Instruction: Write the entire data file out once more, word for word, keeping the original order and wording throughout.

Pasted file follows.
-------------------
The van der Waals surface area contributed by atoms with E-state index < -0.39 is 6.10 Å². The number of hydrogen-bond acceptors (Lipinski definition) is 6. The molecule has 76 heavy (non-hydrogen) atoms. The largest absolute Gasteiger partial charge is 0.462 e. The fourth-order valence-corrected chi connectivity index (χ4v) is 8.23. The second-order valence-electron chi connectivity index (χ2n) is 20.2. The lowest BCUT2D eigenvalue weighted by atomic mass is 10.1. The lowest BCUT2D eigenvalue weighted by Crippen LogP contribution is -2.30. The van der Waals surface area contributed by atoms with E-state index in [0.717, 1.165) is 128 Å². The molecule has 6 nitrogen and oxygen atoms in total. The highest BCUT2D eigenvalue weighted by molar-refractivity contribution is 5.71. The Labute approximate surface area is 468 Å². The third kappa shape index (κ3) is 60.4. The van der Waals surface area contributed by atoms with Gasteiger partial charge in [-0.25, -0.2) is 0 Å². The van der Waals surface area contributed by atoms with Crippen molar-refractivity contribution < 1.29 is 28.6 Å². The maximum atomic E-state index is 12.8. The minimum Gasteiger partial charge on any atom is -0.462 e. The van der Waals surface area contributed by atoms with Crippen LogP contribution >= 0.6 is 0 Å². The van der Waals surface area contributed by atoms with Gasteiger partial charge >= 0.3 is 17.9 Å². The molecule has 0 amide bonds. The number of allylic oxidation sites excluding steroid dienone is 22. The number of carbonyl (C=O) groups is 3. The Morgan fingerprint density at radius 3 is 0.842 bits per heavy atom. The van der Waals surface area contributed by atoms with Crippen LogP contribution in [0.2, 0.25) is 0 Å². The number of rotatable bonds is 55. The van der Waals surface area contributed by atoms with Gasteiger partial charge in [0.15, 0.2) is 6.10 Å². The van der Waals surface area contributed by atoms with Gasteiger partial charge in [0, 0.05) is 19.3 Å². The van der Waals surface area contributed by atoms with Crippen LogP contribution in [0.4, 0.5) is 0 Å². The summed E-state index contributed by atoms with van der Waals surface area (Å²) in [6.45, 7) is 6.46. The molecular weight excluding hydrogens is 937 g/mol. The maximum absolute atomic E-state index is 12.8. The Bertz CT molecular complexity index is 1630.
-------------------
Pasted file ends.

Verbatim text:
The van der Waals surface area contributed by atoms with E-state index < -0.39 is 6.10 Å². The number of hydrogen-bond acceptors (Lipinski definition) is 6. The molecule has 76 heavy (non-hydrogen) atoms. The largest absolute Gasteiger partial charge is 0.462 e. The fourth-order valence-corrected chi connectivity index (χ4v) is 8.23. The second-order valence-electron chi connectivity index (χ2n) is 20.2. The lowest BCUT2D eigenvalue weighted by atomic mass is 10.1. The lowest BCUT2D eigenvalue weighted by Crippen LogP contribution is -2.30. The van der Waals surface area contributed by atoms with E-state index in [0.717, 1.165) is 128 Å². The molecule has 6 nitrogen and oxygen atoms in total. The highest BCUT2D eigenvalue weighted by molar-refractivity contribution is 5.71. The Labute approximate surface area is 468 Å². The third kappa shape index (κ3) is 60.4. The van der Waals surface area contributed by atoms with Gasteiger partial charge in [-0.25, -0.2) is 0 Å². The van der Waals surface area contributed by atoms with Crippen molar-refractivity contribution < 1.29 is 28.6 Å². The maximum atomic E-state index is 12.8. The minimum Gasteiger partial charge on any atom is -0.462 e. The van der Waals surface area contributed by atoms with Crippen LogP contribution >= 0.6 is 0 Å². The van der Waals surface area contributed by atoms with Gasteiger partial charge >= 0.3 is 17.9 Å². The molecule has 0 amide bonds. The number of allylic oxidation sites excluding steroid dienone is 22. The number of carbonyl (C=O) groups is 3. The Morgan fingerprint density at radius 3 is 0.842 bits per heavy atom. The van der Waals surface area contributed by atoms with Crippen LogP contribution in [0.2, 0.25) is 0 Å². The number of rotatable bonds is 55. The van der Waals surface area contributed by atoms with Gasteiger partial charge in [0.15, 0.2) is 6.10 Å². The van der Waals surface area contributed by atoms with Gasteiger partial charge in [0, 0.05) is 19.3 Å². The van der Waals surface area contributed by atoms with Crippen LogP contribution in [0.4, 0.5) is 0 Å². The summed E-state index contributed by atoms with van der Waals surface area (Å²) in [6.45, 7) is 6.46. The molecular weight excluding hydrogens is 937 g/mol. The maximum absolute atomic E-state index is 12.8. The Bertz CT molecular complexity index is 1630.